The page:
. . . I believe having and sharing knowledge, factual knowledge, is the indispensable condition of allowing people to resolve problems and to make correct decisions.

Sir Roderick Carnegie of CRA Ltd said:

I think it's a great learning experience for everyone that's privileged to be there. I think it's been great for all the information to be shared and the points of view, and I'm learning a lot.

Sir Eric McClintock from Woolworths Ltd said:

I think it's a major conference . . . it's been more a process of turning leading or influencing . . . Australians-turning them round making them face each other and stand and listen to criticisms of themselves, suggestions without having the luxury of flouncing out in a fit.

Alan Coates of the Australian Mutual Provident Society said:

. . . I think the greatest advantage from my point of view is that I don't have a great deal of contact with people in the industrial relations or in the union movement and it's a marvellous opportunity for me to hear and learn about their point of view.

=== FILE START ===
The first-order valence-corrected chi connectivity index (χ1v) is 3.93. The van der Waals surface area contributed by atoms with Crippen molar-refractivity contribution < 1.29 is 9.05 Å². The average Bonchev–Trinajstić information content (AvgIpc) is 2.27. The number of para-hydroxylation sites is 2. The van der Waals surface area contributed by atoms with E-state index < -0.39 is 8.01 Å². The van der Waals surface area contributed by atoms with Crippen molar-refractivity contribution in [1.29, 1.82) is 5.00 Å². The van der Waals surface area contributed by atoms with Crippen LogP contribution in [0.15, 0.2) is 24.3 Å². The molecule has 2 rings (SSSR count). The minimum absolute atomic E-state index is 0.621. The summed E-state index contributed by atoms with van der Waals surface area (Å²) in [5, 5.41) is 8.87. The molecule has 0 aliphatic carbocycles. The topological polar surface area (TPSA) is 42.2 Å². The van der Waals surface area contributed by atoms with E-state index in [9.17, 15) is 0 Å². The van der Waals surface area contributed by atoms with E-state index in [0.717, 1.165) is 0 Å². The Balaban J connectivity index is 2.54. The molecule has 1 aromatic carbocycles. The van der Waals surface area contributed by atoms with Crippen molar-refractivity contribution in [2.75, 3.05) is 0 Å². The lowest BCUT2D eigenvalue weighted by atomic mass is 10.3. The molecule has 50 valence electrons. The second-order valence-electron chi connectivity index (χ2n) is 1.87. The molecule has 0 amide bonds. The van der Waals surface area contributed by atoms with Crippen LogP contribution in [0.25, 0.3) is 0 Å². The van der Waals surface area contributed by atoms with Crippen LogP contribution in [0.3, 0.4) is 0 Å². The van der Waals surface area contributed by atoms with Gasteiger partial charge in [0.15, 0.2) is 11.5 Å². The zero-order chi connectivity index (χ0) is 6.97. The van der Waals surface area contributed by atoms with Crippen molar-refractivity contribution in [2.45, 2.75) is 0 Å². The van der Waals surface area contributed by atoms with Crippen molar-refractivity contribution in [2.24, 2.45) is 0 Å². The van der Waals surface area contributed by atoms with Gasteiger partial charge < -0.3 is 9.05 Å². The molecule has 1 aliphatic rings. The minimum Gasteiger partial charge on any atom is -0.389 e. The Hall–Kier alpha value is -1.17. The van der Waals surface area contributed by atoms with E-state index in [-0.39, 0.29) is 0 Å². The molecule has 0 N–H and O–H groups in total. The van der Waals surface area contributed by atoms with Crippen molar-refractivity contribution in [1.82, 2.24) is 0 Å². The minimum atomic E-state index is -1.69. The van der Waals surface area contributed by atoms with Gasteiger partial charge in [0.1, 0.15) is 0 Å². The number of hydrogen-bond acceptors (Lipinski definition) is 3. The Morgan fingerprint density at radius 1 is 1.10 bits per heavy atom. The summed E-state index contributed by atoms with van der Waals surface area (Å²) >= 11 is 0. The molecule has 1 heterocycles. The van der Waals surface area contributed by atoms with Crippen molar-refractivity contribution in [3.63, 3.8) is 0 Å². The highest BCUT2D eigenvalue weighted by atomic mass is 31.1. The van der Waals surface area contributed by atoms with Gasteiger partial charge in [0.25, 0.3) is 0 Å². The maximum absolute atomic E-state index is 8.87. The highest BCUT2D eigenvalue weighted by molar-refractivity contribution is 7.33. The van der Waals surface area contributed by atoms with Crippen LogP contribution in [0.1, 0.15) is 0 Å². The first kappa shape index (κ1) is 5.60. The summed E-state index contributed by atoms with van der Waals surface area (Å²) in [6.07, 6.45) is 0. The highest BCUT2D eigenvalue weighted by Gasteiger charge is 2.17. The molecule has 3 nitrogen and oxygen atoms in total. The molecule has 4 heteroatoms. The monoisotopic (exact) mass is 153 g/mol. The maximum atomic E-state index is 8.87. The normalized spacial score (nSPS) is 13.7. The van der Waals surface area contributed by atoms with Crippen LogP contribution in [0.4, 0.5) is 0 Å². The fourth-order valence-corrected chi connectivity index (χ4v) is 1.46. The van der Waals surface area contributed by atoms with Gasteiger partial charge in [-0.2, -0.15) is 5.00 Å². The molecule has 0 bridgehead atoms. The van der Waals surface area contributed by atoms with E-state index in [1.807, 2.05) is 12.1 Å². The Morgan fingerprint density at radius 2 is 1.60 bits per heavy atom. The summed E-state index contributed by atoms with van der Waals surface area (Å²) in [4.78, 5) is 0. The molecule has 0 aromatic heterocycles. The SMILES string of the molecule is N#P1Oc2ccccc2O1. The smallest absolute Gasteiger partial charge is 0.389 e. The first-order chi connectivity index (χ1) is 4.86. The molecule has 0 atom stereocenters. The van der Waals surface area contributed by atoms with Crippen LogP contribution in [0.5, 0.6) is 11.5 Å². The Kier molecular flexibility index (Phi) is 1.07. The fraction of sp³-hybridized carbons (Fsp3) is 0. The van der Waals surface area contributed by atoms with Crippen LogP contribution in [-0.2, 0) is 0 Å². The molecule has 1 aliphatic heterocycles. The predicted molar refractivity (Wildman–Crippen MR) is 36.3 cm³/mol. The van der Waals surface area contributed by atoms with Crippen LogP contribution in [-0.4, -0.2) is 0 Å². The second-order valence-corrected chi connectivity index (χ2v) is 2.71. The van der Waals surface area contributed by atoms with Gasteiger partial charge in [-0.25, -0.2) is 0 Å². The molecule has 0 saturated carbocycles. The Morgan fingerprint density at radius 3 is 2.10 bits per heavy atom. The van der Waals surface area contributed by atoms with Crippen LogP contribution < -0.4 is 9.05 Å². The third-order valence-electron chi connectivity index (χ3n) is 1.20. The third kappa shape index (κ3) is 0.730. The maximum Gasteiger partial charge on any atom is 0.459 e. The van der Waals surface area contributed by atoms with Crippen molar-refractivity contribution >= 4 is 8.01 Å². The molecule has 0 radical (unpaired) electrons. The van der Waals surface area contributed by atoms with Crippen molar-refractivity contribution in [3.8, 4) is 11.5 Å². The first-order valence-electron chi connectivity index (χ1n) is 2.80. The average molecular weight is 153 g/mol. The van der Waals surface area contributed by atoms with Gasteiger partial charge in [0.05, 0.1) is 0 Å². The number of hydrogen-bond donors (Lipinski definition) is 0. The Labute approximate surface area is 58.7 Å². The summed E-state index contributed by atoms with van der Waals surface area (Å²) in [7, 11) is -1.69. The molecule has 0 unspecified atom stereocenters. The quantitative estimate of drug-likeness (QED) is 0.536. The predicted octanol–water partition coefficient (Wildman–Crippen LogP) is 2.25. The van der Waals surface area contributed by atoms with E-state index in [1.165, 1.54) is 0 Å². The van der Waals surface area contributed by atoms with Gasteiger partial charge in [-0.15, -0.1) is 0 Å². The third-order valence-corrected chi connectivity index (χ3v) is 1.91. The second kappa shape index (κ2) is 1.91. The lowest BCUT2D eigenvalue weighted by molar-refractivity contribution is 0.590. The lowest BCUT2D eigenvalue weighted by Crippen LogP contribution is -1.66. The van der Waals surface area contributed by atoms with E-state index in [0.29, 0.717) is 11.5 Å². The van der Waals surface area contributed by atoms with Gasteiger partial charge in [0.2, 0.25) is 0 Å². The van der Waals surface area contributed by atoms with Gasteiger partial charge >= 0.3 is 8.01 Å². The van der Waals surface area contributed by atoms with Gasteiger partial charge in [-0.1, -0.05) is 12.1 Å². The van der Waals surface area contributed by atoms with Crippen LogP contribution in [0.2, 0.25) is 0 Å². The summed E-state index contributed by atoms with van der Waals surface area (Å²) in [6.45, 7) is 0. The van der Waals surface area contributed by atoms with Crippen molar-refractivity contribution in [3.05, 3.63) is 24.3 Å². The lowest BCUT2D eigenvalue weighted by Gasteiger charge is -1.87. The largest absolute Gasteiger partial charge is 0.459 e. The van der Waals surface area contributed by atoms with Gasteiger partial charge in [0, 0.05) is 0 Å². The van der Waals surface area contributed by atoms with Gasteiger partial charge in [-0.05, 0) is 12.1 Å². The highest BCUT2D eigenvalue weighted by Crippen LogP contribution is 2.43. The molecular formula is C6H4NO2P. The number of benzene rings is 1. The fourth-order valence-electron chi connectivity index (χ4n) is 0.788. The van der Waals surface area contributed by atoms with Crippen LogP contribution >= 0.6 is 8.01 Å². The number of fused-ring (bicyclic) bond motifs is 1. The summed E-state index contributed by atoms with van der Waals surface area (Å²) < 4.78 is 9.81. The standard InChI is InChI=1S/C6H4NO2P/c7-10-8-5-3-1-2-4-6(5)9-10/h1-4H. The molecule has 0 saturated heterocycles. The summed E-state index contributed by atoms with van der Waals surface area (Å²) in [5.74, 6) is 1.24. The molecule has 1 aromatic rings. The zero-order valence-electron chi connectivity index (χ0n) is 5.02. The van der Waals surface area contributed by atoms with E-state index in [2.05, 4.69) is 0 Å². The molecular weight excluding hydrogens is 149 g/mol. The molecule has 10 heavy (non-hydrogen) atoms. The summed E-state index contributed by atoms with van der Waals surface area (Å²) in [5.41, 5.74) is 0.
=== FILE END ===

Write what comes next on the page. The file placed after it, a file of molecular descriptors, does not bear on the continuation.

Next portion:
Following the Summit Simon Crean from the Australian Council of Trade Unions said:

I congratulate the employers in terms of their attitude . . . today.

Even the Leader of the Opposition (Mr Peacock) said:

I think that certainly it was of some good by providing more information than before . . .

In this context we must consider the refusal of the Premier of Queensland, which has been touched on today, to endorse the joint communique. One would have thought that it was some nasty, destructive document rather than a document formulated by people who were working together. They were people from varying interests who wanted to do something about the unemployed and to get Australia moving again. Before the Summit began the Premier of Queensland said that he expected it to be a load of hoo-ha. When asked to endorse the communique he said :

The Queensland Government does not commit itself to the document. Queensland is not prepared to put its foot on the sticky paper and be stuck with it. Thank you .

He was heard in silence and at the end of his speech he returned to his seat in silence. He was the first and only speaker during the four days of the Conference not to be applauded. The other gem of misinformation spoken by him occurred when he criticised the acceptance by business delegates of a Commonwealth price surveillance mechanism. He said:

We cannot allow the spirit of co-operation evident here to submerge reality.